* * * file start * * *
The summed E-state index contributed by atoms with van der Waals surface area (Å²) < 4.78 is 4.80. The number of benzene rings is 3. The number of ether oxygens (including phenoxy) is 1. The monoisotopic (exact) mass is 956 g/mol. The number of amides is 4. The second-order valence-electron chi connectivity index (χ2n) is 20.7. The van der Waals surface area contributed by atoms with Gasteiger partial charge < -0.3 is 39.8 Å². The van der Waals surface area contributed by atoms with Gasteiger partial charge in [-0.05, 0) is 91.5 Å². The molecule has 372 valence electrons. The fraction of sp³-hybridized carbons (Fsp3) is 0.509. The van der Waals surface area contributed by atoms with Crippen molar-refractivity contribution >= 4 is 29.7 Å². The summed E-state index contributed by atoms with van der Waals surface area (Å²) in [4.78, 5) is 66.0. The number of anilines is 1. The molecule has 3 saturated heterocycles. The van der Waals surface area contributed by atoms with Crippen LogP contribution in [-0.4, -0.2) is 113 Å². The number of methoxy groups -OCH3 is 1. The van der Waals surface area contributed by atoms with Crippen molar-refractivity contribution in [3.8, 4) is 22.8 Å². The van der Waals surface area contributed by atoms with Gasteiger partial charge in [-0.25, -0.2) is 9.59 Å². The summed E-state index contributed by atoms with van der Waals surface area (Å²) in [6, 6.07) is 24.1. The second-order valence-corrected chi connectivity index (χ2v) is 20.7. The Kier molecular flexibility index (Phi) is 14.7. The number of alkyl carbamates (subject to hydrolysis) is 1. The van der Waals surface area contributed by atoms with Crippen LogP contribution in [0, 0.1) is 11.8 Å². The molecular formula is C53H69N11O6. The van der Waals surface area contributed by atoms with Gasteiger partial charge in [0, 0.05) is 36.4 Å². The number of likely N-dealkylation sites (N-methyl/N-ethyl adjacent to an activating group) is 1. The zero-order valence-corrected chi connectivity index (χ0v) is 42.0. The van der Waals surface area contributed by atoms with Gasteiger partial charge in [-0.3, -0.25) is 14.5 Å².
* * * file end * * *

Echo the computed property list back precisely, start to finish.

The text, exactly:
The summed E-state index contributed by atoms with van der Waals surface area (Å²) < 4.78 is 4.80. The number of benzene rings is 3. The number of ether oxygens (including phenoxy) is 1. The monoisotopic (exact) mass is 956 g/mol. The number of amides is 4. The second-order valence-electron chi connectivity index (χ2n) is 20.7. The van der Waals surface area contributed by atoms with Gasteiger partial charge < -0.3 is 39.8 Å². The van der Waals surface area contributed by atoms with Gasteiger partial charge in [-0.05, 0) is 91.5 Å². The molecule has 372 valence electrons. The fraction of sp³-hybridized carbons (Fsp3) is 0.509. The van der Waals surface area contributed by atoms with Crippen molar-refractivity contribution >= 4 is 29.7 Å². The summed E-state index contributed by atoms with van der Waals surface area (Å²) in [4.78, 5) is 66.0. The number of anilines is 1. The molecule has 3 saturated heterocycles. The van der Waals surface area contributed by atoms with Crippen LogP contribution in [-0.4, -0.2) is 113 Å². The number of methoxy groups -OCH3 is 1. The van der Waals surface area contributed by atoms with Crippen molar-refractivity contribution in [3.8, 4) is 22.8 Å². The van der Waals surface area contributed by atoms with Gasteiger partial charge in [-0.25, -0.2) is 9.59 Å². The summed E-state index contributed by atoms with van der Waals surface area (Å²) in [6, 6.07) is 24.1. The second-order valence-corrected chi connectivity index (χ2v) is 20.7. The Kier molecular flexibility index (Phi) is 14.7. The number of alkyl carbamates (subject to hydrolysis) is 1. The van der Waals surface area contributed by atoms with Crippen LogP contribution in [0, 0.1) is 11.8 Å². The molecular formula is C53H69N11O6. The van der Waals surface area contributed by atoms with Gasteiger partial charge in [0, 0.05) is 36.4 Å². The number of likely N-dealkylation sites (N-methyl/N-ethyl adjacent to an activating group) is 1. The zero-order valence-corrected chi connectivity index (χ0v) is 42.0. The van der Waals surface area contributed by atoms with Gasteiger partial charge in [-0.3, -0.25) is 14.5 Å².